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Date: Wed, 6 Mar 2013 06:16:03 +0400
From: Solar Designer <solar@...nwall.com>
To: john-dev@...ts.openwall.com
Subject: Re: NetNTLMv1 and MSCHAPv2

magnum -

I am replying without looking at the code, so it is possible that I
recall something incorrectly.

On Wed, Mar 06, 2013 at 02:36:31AM +0100, magnum wrote:
> The SIMD code path already separates nthash[] from crypt_key[] just for the sake of postponing stuff until needed. That is, we only copy the 2 hot bytes and then don't touch nthash[] until we reach cmp_one() [a.k.a thorough part of cmp_all()]. We currently do not take the opportunity to reduce size of crypt_key[] - the latter could be just the 2 hot bytes. I just tried this but it makes no difference on its own (actually slightly slower - wtf?).

I don't know why you got a slowdown, but in general for optimal cache
usage we need to keep the size of hot arrays to a minimum (in bytes) -
don't have hot and cold data intermixed.  When the hot array's elements
are smaller, we may increase max_key_per_crypt while still fitting in L1
data cache.  This may provide some speedup.  (On the other hand, we
should not bring max_key_per_crypt too close to the bitmap's size, which
is fixed at 64K bits, as that would make the bitmap ineffective.)

> On 7 Feb, 2013, at 5:02 , Solar Designer <solar@...nwall.com> wrote:
> > Taking this a step further, we could store just a few bytes of the
> > 14-byte portion, and recompute the rest of the NT hash in cmp_exact()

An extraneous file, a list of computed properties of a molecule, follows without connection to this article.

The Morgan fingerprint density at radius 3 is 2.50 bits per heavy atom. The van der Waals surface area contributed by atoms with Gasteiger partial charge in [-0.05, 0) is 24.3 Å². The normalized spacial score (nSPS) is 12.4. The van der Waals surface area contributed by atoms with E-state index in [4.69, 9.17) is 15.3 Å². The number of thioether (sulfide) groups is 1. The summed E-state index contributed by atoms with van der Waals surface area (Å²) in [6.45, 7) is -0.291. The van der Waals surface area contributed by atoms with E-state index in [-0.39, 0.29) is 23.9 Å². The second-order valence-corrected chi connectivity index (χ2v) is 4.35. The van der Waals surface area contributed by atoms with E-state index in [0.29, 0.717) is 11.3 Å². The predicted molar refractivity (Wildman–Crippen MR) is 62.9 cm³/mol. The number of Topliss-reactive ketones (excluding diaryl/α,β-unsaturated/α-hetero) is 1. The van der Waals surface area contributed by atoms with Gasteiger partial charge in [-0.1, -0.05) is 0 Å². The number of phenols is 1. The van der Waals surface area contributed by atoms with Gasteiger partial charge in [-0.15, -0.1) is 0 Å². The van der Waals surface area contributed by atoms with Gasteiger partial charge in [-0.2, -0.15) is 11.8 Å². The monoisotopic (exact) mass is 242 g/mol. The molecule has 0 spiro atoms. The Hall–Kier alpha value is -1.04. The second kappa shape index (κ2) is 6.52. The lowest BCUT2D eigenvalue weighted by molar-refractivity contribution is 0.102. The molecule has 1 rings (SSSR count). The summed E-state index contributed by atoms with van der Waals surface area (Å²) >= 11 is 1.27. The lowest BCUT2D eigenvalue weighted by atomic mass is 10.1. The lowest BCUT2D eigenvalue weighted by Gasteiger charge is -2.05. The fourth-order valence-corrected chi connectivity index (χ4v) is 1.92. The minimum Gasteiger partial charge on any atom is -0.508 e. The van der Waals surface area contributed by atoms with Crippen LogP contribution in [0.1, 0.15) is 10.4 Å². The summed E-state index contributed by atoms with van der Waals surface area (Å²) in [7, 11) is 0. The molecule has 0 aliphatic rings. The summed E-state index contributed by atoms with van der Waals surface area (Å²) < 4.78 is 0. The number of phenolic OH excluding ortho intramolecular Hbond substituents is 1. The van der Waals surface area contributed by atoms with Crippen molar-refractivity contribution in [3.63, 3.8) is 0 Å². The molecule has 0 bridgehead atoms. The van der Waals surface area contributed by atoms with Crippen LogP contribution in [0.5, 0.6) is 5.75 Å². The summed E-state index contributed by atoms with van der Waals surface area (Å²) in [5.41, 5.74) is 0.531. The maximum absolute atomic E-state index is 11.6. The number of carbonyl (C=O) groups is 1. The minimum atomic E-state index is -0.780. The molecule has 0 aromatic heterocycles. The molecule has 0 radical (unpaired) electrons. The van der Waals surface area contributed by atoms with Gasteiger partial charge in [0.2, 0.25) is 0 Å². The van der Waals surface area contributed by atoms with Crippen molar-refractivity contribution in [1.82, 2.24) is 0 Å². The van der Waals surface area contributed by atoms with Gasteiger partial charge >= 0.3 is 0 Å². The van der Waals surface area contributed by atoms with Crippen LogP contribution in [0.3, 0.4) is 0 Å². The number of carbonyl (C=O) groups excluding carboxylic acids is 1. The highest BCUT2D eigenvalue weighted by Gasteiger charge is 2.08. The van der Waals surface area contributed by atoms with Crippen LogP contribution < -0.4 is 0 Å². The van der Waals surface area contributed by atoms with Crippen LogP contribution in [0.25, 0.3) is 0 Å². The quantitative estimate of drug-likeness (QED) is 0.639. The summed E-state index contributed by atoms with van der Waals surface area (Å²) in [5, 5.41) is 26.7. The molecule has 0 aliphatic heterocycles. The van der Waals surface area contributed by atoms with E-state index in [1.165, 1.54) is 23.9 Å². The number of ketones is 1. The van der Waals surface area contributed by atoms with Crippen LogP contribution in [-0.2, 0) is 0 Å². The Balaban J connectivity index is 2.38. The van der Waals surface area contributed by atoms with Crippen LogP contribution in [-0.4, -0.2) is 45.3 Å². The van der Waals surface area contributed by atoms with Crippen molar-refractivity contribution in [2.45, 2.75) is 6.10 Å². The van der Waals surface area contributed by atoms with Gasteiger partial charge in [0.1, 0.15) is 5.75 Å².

> > when we have to.
> 
> This might do more good for scalar code path than for SIMD.

Too much to recompute with SIMD?  With scalar code, we'd recompute 1
hash per 64K; with SIMD we'd recompute e.g. 12 per 64K (if we have no
scalar NTLM code in that build).  This is still a negligible percentage,
so performance will depend on other factors (changes in memory layout,
etc.)  I agree that it feels wasteful to compute e.g. 12 hashes when we
only need 1.

> OTOH maybe it could make SIMD scale better in OMP?

Hardly.

> > ... and if we store e.g. just last 4 bytes of each NT hash, then we can
> > get away with using just one array, like we do now.  2 bytes of each
> > element will be directly compared to the known values for the 3rd DES
> > block key, and 2 bytes before those last 2 will be compared to results
> > of DES encryption of the 2nd block, which are computed as needed.
> > I think I like this option best.  Separating the hot/cold arrays has
> > some cost of its own, and we can avoid that by simply making each
> > element this small (only 4 bytes).  The index to offset calculation
> > becomes trivial (and supported in x86's addressing modes natively).
> 
> Maybe I'm thick now but I don't follow. cmp_all() checks the known last two bytes of the NT hash. If they match (once in 64K), we calculate the first DES block and compare that. We need the first 7 bytes of the NT hash for this so 2+7 bytes would make it until cmp_exact(). How would we use just 2+2 bytes?

I think I was wrong, and you're right, but I'm not sure what exactly I
was thinking when I wrote the above a month ago. ;-)

Alexander

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